1. I like this post, Jim. I’ve been thinking about my next project while I’m finishing book #2 in my latest series. I worked up a massive proposal for another 3 book series & I’m itching to get to it. This one has three really detailed plot outlines so writing them should be easier. I put the work in on the lengthy proposal so I wouldn’t lose any ideas if I set it down.

    But I’ve never really worked on two projects simultaneously. I didn’t think that would work for me since I get so wrapped up in my WIP…and my daily quota ( a must for me).

    But after reading your post, and listening to that ever present niggling voice in my head, I think I might try it. Thanks & have a good Sunday.

    • That’s great, Jordan. Those three detailed plots are exactly what I’m talking about. In development, and a long way toward it.

      When I was pitching screenplays I learned about “development hell.” The nice thing for writers of fiction is that there is no such thing. Not even Purgatory. We are the ones who decide where a project goes.

  2. Thanks for this, Jim. I have lots of Exeter stories in progress, but I’ve not been good about working on more than one at a time, and I need to be. This was the kick in the pants I needed today, which was always designated as “Get Back On Track Day” after several weeks of work hell.

  3. I’m a writer newbie (although it’s been a lifelong goal), not yet published. But I’d like to stand up as a poster child for your wise advice, Jim.

    A couple of years ago I decided to work consciously at realizing my writing goals. Much of the last year has been devoted to the study you talk about — I re-read all my writing books, devoured each issue of WD, found the best quality blogs (like this one), joined a writer’s group, went to my first writing conference (even though we couldn’t afford it), and attended your fiction writing seminar in Austin last June.

    *I’ve written a short book about creating fictional characters which I plan to publish as an ebook. It’s currently being formatted and I’ll be releasing it next week.
    *As I’ve beeen getting that book ready, I’ve been working on the outline for a book on creative personality types; a collaboration with a fellow writer.
    *My active projects on Scrivener are a second cookbook and a mystery novella.
    *An article I wrote based on my interview with you, Jim, will be appearing in Southern Writers Magazine in May.
    *I recently spent some time with a private detective collecting information for the thriller I ultimately want to write.

    I haven’t yet been able to set and meet a quota, but I’m actively working on it and plan to have that habit established within the next few months.

    So, keep talking, Jim — some of us are indeed listening! Thank you for generously sharing your wisdom (that thanks goes out to all the killers on the Kill Zone).

  4. This is great. I haven’t been working on more than one thing at a time. And I don’t have a quota. But other than that I’m right with you. Uh huh. Thank you for this post. With it, I can see where the right track is.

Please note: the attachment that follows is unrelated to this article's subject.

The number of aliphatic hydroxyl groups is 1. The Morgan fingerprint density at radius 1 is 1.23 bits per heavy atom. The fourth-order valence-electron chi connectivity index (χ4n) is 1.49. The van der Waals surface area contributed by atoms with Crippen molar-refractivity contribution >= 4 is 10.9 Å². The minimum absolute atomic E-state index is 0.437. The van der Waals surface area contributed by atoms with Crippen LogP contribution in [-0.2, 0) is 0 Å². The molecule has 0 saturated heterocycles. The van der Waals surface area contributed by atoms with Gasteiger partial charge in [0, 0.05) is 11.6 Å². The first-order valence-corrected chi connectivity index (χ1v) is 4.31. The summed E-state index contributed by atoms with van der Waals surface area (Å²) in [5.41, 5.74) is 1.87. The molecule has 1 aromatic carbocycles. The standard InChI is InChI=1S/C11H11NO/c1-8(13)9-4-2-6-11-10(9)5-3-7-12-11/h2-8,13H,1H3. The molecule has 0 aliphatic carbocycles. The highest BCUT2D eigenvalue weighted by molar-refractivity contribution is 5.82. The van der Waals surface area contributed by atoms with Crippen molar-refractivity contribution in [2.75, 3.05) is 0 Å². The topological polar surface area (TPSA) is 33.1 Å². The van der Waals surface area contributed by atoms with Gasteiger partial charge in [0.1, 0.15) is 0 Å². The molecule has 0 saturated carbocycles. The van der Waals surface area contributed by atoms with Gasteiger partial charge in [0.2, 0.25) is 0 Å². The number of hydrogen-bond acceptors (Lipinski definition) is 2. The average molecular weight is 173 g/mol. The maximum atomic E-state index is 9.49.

5. Great advice, especially since I’ve been following it. Working on 3 completely unrelated novels at once. The writing quota was the best advice you ever gave me (from your book, The Art of War For Writers). Thanks again.
    -Isabel B.

  6. James, I think we have run into the same writers at conferences. (those poor souls who’ve been chained to one manuscript for ten years.) As you said, that is the path to failure and frustration. If you do get lucky and nab and agent or editor, the first question out of their mouth will be: “What else are you working on?”

    Even if you’re self-pubbing on Amazon, you can’t succeed on one book.

    Like Jordan, I used to be a monogamous writer but ebooks are pushing me into approaching writing more like you do. I’m finding that far from confusing me, it sort of recharges dead batteries.

    • I find that, too, Kris, the “recharging.” Working on more than one project generates electricity for me. In fact, when one project dulls in the senses, working on a short story or novella or outline freshens me up.

  7. Thank you thank you thank you!

    One of those nasty “rules” floating around on the Internet is you can’t work on more than one project at once, in case you abandon it in favor of the new project.

    But then, when you get published, you’re expected to be able to juggle more than one project, so this bit of “wisdom” never made sense to me.

    On thing I’ve always wondered was HOW exactly people juggle projects. Now I know. 😀

    I’ve found that spending that much time developing an idea has been really helpful, since the idea tends to grow and mature the more I work on it.

    I just finished the first draft of that zombie novel I keep talking about, so this is a perfect time to test out drafting and revision at the same time.